A simple calculation to do

In South Africa’s somewhat peculiar banking system, monthly charges for transactional accounts are a given. But is the few hundred rand you’re paying per month (if you’re lucky!) the best possible deal?

The first question you need to answer is whether you value having a ‘platinum’ or ‘private clients’ account with all the “value-adds” these offer?

Things like lounge access, bundled credit cards and a ‘personal’ banker are must-haves for some in the upper middle market. On the other end of the scale are basic, no-frills bank accounts (like Capitec’s Global One (and the clones from the other major banks)), but the truth is that most people need something a little more comprehensive than that. There’s likely a home loan, almost certainly vehicle finance and definitely a credit card.

So, do you need a ‘platinum’ (Premier/Prestige/Savvy Bundle)-type account? Do you actually use or need those value-adds? Or, do you enjoy the ‘status’ of having a platinum or black credit card? (Here, emotion – and ego – comes into the equation….)

This is an important question to answer, because the difference in bank charges between a more vanilla bundle account and ‘platinum’ is easily 50%!

While banks try to shoehorn you into product categories based on your salary or profession, there’s nothing stopping you from moving to another product (or refusing those ‘upgrades’). From a personal perspective, the only reason I have an FNB Premier (i.e. platinum) account (not gold) is because I do actually make use of the ‘free’, albeit diminishing, Slow Lounge access. And, the eBucks rewards I earn on this account are the most lucrative of the lot, based on the products I use, my transaction habits and spending patterns. (‘Upgrading’ to Private Clients is a mugs game because the thresholds for ‘earning’ rewards are significantly higher, to match one’s status and earnings, of course!)

Once you’ve answered this question – which is more important than most people realise – the next step is to figure out whether a bundled account or pay-as-you-transact one makes the most sense. Most of us enjoy not having to ‘worry’, so we readily sign up for the all-in-one package without actually understanding the differences in pricing.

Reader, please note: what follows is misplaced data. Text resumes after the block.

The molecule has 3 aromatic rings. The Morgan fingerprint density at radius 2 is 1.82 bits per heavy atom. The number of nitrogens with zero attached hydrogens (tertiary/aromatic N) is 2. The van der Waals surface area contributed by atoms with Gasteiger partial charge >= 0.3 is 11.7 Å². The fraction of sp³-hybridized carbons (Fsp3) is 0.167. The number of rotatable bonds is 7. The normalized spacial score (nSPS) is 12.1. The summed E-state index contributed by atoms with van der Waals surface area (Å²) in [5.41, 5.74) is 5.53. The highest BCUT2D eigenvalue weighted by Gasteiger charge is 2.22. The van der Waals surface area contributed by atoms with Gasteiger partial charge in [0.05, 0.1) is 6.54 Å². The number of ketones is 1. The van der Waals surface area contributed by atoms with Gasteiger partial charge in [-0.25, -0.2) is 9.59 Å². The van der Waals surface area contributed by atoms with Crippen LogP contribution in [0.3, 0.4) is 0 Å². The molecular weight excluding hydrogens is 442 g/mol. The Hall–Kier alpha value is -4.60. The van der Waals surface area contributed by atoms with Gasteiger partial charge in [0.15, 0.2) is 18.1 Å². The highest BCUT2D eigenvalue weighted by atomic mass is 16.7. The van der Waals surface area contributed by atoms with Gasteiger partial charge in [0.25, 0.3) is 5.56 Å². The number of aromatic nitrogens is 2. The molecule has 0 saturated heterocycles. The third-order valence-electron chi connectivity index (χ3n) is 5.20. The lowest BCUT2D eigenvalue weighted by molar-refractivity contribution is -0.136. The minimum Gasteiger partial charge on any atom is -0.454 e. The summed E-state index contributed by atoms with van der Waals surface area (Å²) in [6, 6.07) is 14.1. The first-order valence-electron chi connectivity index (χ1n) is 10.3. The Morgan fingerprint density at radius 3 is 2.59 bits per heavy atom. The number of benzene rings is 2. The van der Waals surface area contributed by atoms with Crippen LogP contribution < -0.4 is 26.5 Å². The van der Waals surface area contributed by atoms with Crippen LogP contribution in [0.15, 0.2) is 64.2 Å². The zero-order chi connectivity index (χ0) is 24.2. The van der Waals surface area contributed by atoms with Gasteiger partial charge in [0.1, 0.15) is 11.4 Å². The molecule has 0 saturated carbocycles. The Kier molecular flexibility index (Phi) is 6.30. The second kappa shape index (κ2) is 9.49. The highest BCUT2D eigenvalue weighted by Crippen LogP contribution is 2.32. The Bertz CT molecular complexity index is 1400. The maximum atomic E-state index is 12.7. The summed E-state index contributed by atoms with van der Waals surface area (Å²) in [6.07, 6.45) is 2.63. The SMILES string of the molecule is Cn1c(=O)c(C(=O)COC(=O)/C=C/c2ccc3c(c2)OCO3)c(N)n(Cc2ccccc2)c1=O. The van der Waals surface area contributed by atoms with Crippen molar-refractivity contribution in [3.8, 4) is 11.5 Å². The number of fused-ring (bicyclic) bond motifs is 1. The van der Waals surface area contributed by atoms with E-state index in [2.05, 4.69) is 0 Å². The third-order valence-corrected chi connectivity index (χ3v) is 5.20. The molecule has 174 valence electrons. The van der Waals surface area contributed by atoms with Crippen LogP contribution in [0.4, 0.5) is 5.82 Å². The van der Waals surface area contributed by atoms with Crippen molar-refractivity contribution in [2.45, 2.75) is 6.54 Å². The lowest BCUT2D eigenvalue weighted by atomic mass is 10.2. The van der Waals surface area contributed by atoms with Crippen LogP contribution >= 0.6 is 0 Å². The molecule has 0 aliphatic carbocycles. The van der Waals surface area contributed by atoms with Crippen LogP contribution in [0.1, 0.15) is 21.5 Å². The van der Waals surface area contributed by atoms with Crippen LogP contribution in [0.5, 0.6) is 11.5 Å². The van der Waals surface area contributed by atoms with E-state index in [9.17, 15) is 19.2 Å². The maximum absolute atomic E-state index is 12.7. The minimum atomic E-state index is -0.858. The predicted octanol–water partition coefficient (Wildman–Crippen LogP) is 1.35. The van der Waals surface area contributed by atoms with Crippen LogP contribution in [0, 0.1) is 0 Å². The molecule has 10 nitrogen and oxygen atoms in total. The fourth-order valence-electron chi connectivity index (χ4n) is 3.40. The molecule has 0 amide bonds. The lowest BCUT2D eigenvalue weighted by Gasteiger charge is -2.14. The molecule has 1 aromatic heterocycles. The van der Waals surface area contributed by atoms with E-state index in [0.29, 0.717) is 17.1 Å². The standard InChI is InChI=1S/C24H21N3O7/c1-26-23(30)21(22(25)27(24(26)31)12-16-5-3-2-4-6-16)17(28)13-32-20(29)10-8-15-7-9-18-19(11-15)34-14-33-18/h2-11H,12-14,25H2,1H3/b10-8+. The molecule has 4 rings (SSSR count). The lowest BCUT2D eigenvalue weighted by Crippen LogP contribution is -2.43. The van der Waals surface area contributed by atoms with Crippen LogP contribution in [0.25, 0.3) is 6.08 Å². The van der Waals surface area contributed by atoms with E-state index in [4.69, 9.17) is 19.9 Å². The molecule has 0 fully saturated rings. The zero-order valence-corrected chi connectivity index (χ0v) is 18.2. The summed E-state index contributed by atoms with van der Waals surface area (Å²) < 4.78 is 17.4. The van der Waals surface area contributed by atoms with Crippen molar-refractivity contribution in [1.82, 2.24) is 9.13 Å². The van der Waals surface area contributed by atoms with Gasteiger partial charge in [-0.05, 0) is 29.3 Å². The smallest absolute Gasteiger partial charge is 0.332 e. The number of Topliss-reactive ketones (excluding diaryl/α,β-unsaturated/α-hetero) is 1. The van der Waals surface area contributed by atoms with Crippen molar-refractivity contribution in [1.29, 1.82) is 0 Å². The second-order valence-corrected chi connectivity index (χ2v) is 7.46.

For the purposes of this exercise, FNB pricing will be used (as its most relevant to me). But, the overall price structures (bundled vs unbundled) are roughly the same for the four full-service banks, and links to the most recent pricing for the various banks are available here:

  • FNB (July 2016 to June 2017)… Moneyweb analysis here
  • Absa (from January 2017)… Moneyweb analysis here
  • Nedbank (from January 2017)… Moneyweb analysis here
  • Standard Bank (from January 2017)… Moneyweb analysis here

Now, figure out what an average month of transactions on your cheque account looks like. For most, this won’t change meaningfully month-to-month. There’ll be some debit orders (internal and external), electronic account payments, inter-account transfers (e.g. settling your credit card or moving money to a savings account), and perhaps some withdrawals from an ATM. It isn’t too useful to look at one month in isolation as there may be atypical transactions that distort the picture.

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